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The scene: It’s night; someone is alone in a dimly lit room. There’s an eerie stillness, a creeping anxiety. Then, behind them, you notice a strange shape: a hunched-over figure, lurking in a corner. It is standing deathly still. The head is obscured by what looks like tendrils of jet-black hair. A chill runs down your spine as you suddenly realize the person isn’t alone. There’s something in the room with them, something that shouldn’t be there, something anomalous, incongruous … menacing.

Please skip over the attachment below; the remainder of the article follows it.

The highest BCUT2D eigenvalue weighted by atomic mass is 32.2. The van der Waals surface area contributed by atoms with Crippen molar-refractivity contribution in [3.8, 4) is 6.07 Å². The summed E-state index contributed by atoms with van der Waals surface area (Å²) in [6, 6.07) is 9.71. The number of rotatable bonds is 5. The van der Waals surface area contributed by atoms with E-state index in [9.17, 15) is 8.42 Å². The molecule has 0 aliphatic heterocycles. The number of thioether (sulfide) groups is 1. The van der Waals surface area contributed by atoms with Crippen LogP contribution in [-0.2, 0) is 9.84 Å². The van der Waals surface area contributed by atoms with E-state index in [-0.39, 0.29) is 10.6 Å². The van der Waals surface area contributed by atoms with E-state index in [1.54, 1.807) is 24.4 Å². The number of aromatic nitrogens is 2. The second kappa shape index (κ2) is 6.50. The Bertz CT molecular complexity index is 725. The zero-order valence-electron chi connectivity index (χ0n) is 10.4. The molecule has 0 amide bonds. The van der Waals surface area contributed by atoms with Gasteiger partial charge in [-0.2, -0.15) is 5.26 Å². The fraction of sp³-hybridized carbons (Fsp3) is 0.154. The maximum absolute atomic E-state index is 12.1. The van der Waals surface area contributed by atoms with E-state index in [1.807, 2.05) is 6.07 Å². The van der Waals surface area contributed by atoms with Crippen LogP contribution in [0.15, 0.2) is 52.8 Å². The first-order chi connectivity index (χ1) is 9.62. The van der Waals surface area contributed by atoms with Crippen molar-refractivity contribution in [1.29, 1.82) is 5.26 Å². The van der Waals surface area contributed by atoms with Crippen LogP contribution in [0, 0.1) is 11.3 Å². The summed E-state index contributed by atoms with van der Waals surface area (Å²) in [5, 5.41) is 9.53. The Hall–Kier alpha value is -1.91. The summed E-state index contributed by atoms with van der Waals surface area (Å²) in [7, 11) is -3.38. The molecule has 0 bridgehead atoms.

Scenes like this have come to define Japanese horror or “J-horror.” The genre’s ability to evoke the supernatural has made it into a worldwide cultural phenomenon, popularized by the films of Takashi Miike and Hideo Nakata, and also by anime, manga and video games. However, while a great deal of attention has been given to modern J-horror, relatively little has been said about its precursors, especially the literary influences that so deeply inform its aesthetic.

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